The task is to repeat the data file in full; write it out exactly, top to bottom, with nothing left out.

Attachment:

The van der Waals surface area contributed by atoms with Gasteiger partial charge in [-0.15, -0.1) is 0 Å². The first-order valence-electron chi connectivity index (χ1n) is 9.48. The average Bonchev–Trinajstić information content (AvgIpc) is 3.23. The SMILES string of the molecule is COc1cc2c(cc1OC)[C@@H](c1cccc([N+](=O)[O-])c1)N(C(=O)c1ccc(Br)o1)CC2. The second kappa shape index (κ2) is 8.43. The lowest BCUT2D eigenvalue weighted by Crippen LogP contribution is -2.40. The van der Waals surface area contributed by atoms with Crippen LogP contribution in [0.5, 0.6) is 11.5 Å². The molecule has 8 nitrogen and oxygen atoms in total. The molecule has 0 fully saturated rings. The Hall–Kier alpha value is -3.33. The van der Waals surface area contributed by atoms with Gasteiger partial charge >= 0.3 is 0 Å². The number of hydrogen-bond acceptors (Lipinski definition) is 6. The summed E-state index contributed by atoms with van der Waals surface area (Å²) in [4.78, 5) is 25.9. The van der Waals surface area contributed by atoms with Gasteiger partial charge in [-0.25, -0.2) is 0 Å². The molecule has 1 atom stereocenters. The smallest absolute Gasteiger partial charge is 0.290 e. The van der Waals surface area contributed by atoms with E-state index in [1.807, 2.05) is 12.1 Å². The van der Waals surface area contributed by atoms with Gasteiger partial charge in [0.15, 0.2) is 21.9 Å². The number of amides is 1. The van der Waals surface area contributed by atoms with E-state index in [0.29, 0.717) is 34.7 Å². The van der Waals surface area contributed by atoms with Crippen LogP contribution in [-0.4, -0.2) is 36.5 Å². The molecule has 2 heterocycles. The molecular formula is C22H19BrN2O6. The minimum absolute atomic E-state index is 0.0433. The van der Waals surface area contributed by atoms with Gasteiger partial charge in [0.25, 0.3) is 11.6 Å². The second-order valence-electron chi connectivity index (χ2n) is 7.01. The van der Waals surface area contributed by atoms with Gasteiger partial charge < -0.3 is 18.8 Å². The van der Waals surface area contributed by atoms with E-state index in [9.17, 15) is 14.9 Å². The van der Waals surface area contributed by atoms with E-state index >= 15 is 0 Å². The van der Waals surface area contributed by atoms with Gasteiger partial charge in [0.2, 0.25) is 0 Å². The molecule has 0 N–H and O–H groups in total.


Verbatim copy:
The van der Waals surface area contributed by atoms with Gasteiger partial charge in [-0.15, -0.1) is 0 Å². The first-order valence-electron chi connectivity index (χ1n) is 9.48. The average Bonchev–Trinajstić information content (AvgIpc) is 3.23. The SMILES string of the molecule is COc1cc2c(cc1OC)[C@@H](c1cccc([N+](=O)[O-])c1)N(C(=O)c1ccc(Br)o1)CC2. The second kappa shape index (κ2) is 8.43. The lowest BCUT2D eigenvalue weighted by Crippen LogP contribution is -2.40. The van der Waals surface area contributed by atoms with Crippen LogP contribution in [0.5, 0.6) is 11.5 Å². The molecule has 8 nitrogen and oxygen atoms in total. The molecule has 0 fully saturated rings. The Hall–Kier alpha value is -3.33. The van der Waals surface area contributed by atoms with Gasteiger partial charge >= 0.3 is 0 Å². The number of hydrogen-bond acceptors (Lipinski definition) is 6. The summed E-state index contributed by atoms with van der Waals surface area (Å²) in [4.78, 5) is 25.9. The van der Waals surface area contributed by atoms with Gasteiger partial charge in [-0.25, -0.2) is 0 Å². The molecule has 1 atom stereocenters. The smallest absolute Gasteiger partial charge is 0.290 e. The van der Waals surface area contributed by atoms with E-state index in [1.807, 2.05) is 12.1 Å². The van der Waals surface area contributed by atoms with Gasteiger partial charge in [0.15, 0.2) is 21.9 Å². The number of amides is 1. The van der Waals surface area contributed by atoms with E-state index in [0.29, 0.717) is 34.7 Å². The van der Waals surface area contributed by atoms with Crippen LogP contribution in [-0.4, -0.2) is 36.5 Å². The molecule has 2 heterocycles. The molecular formula is C22H19BrN2O6. The minimum absolute atomic E-state index is 0.0433. The van der Waals surface area contributed by atoms with Gasteiger partial charge in [0.25, 0.3) is 11.6 Å². The second-order valence-electron chi connectivity index (χ2n) is 7.01. The van der Waals surface area contributed by atoms with Gasteiger partial charge < -0.3 is 18.8 Å². The van der Waals surface area contributed by atoms with E-state index in [9.17, 15) is 14.9 Å². The van der Waals surface area contributed by atoms with E-state index >= 15 is 0 Å². The van der Waals surface area contributed by atoms with Gasteiger partial charge in [0.2, 0.25) is 0 Å². The molecule has 0 N–H and O–H groups in total.